Soft Tissue Trauma in Dogs

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Canine Soft Tissue Trauma

No matter how hard we try and no matter how well we take care of our dogs, they may still incur injuries from accidents, ranging from severe to mild.  Soft tissue injuries fit into either category, depending on the severity. Soft tissues are those tissues surrounding bones and joints – primarily muscle, tendon and ligaments. Soft tissue trauma, sometimes charted by veterinarians as STT,  is a common term used in dogs to describe injuries that cause symptoms such as pain but have no obvious skin lacerations or bone fractures.

Muscles are responsible for movement of the body as well as body support. Tendons are tough fibrous tissue that connect the muscles to the bones. Ligaments are very strong and attach one bone to another. Damage to any of these can result in significant swelling, pain or inability to use that part of the body.

Soft tissues can experience crushing, bruising, stretching, tearing or rupture injury. Some can be treated with medication, while others may require surgery to repair. The most common cause of soft tissue injury is trauma. Automobile accident, animal attacks or fights, falling from a high area or injuries during running or exercise are most commonly implicated.

Diagnosis of Soft Tissue Trauma in Dogs

Diagnosing soft tissue injury can be quite challenging. A thorough physical exam can pick up swollen or painful areas, but X-rays may be recommended to determine bone damage. Soft tissue injuries are not routinely seen on X-rays.

Diagnosis is usually based on swelling, pain or inability to fully use a part of the body and the absence of bone damage. For example, a dog that is limping after falling from a second story window may be diagnosed as having soft tissue injury if there is no evidence of bone damage on an X-ray.

Determining the extent of the soft tissue injury can also be very difficult. Crushing and bruising injuries to muscles typically improve with medication and time. Some muscle tears can also recover with medication and time. Muscle or tendon ruptures and ligament damage may need surgery.

Treatment of Soft Tissue Trauma in Dogs

After determining the absence of underlying bone damage, treatment depends on the severity of the injury. Mild bruising is generally treated with anti-inflammatory medications, such as deracoxib, ketoprofen, carprofen, etodalac or aspirin. You’ll generally see improvement in 3 to 5 days.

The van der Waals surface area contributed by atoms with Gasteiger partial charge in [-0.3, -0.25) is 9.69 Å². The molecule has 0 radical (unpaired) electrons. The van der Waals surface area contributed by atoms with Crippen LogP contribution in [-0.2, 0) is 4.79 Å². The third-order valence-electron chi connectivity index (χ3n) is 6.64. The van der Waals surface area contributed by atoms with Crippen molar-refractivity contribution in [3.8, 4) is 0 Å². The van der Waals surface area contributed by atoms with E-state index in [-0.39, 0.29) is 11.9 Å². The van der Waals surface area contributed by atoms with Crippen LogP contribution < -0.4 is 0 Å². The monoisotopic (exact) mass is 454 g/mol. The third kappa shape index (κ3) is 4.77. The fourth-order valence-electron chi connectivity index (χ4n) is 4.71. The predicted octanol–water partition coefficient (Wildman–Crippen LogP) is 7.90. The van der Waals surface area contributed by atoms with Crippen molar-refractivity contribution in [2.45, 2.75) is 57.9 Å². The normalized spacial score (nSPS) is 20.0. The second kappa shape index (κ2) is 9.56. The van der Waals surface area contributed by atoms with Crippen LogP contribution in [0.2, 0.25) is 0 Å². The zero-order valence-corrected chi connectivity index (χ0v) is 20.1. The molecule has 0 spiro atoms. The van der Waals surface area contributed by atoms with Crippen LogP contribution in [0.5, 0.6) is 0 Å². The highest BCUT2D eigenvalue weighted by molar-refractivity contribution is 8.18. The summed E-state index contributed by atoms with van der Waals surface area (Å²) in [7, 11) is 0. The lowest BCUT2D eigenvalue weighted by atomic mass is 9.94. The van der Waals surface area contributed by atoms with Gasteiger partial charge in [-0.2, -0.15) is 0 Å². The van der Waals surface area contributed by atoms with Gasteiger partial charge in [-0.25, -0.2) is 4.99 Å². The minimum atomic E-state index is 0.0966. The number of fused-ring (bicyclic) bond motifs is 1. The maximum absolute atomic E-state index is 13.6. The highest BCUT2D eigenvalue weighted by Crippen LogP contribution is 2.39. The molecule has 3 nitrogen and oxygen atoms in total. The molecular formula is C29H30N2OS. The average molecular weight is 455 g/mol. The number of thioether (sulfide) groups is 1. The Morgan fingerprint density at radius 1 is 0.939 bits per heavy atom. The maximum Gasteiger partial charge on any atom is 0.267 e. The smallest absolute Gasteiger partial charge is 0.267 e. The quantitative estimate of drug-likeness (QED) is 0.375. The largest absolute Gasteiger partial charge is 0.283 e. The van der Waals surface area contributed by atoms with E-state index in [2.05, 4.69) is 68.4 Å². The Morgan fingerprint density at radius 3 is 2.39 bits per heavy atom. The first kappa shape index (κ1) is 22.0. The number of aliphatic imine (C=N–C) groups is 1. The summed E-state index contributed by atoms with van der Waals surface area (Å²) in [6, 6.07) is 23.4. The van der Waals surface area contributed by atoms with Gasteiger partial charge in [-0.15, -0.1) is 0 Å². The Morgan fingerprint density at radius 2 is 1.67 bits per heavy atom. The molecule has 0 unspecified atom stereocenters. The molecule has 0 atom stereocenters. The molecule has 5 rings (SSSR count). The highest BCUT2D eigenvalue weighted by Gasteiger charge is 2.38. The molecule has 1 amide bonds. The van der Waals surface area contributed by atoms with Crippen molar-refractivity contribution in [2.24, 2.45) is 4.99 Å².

Moderate injury corresponding to muscle or tendon stretching may require splinting in addition to anti-inflammatory medication.

More serious injury, especially in cases of joint injury or possible ligament rupture may require surgery. Many veterinarians will choose to begin a course of anti-inflammatory medication and wait 3 to 5 days for improvement before progressing to surgery.

For any soft tissue injury, if improvement is not seen in 3 to 5 days, reevaluation by your veterinarian is recommended.

Home Care of Soft Tissue Trauma in Dogs

Home care for mild soft tissue injury is primarily aimed at minimizing additional injury and allowing the injury to heal. Keep your pet strictly confined to a small area. Do not let him outdoors unless on a leash. Keep him away from stairs. If no improvement is seen in 2 to 3 days, consider examination by your veterinarian.

After treatment for soft tissue injury, restricted activity is important. If your pet was given anti-inflammatory medication or pain medication, he may feel much better and attempt to use the injured area. However, your pet is still healing and needs to be restricted from activity for several days. Re-injury is common when the pet is allowed to return to normal activity too soon.

 

Preventative Care

Most causes of soft tissue injury are trauma related. Diminish the chance of injury by leash walking dogs. Remember: Pets are like children and accidents happen. It is difficult to suppress a wound up, happy playful puppy when he really wants to play.

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